Cover preview

Cover preview: The meaning of the Sophie Grégoire Trudeau show

A sneak peek at of our latest cover: Anne Kingston on Sophie Grégoire Trudeau


As anyone who follows geopolitical developments is aware, Justin Trudeau celebrated his 11th wedding anniversary three days early last week, taking a day off in Japan from his first G7 summit. He was leading by example, he said: “This is the kind of work-life balance that I’ve often talked about as being essential in order to be able to be in service of the country.” Had the Prime Minister decided to take a day off that lacked romantic significance in the midst of the summit, the outcry would have been even louder than it was. But celebrating his marriage, a love story told in breathless detail on, the Liberal party’s website, proved heart-warming for many. Of course, even those less charmed couldn’t avoid the inevitable result: footage of Trudeau and Sophie Grégoire Trudeau holding hands on an anniversary hike, trailed by RCMP, as she looked up at him, laughing, her hand (where else?) on her heart.

It wasn’t the world’s first glimpse of the Trudeaus’ talent for exhibitionist intimacy. That came last November when they were photographed in American Vogue, Justin Trudeau’s first sit-down media portrait after being sworn-in as Prime Minister. The resulting image—Trudeau gazing soulfully at his wife, his arms wrapped around her as she leaned into him—made waves internationally, which isn’t surprising. The pheromones practically leapt off the page.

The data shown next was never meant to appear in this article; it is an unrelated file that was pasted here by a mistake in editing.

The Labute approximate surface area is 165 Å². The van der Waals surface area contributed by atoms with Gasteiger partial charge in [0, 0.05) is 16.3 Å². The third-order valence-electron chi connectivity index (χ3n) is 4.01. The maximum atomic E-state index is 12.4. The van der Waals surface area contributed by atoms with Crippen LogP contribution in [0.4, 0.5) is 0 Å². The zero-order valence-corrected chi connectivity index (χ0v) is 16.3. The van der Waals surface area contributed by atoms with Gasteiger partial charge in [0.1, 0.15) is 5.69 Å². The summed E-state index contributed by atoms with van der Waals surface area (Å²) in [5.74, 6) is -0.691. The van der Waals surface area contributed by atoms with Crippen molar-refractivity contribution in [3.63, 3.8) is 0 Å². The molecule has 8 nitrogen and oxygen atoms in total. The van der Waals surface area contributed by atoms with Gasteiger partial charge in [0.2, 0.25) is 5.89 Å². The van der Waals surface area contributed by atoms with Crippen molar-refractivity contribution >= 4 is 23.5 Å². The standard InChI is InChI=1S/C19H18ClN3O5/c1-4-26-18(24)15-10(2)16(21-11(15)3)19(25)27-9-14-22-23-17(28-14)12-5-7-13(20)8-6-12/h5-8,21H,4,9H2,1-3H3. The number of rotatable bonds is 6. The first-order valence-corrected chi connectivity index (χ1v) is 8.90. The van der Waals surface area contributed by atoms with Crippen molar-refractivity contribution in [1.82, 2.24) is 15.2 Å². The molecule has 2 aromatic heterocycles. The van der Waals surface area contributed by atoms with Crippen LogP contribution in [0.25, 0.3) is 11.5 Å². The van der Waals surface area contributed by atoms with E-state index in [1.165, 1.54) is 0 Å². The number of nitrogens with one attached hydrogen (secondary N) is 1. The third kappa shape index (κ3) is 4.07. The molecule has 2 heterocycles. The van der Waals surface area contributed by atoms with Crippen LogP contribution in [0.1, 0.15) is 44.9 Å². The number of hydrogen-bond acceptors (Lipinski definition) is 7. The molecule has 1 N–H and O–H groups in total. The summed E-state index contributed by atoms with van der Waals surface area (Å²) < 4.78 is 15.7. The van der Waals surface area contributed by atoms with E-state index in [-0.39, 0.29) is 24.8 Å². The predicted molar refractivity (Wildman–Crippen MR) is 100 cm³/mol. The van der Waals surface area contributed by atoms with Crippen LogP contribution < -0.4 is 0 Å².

Since then, she’s been embroiled in a polarizing incident in which she told Le Soleil that she needed “a team to help me serve the people.” But what has become clear is that Grégoire Trudeau is a vital, weight-bearing pillar in brand Trudeau, a linchpin of his identity as a sensitive, progressive PM and dad. The imagery surrounding the marriage reinforces Trudeau’s optimistic political agenda, says Alex Marland, an associate professor of political science at Memorial University: “By presenting himself as part of a team, he’s embodying gender equality.” It also inadvertently signals what Marland calls a “growing ‘presidentialization’ of the parliamentary system, and not only in Canada.” And beneath the progressive sheen of the Trudeau family brand may lurk something surprisingly more retrograde.

Read Anne Kingston’s full story on Sophie Gregoire Trudeau, and much more, in the latest issue of Maclean’s. The new issue will be available Wednesday night for tablet and mobile readers on our new Maclean’s app on Apple Newsstand and Google Play, on Texture by Next Issue, and on newsstands everywhere this week.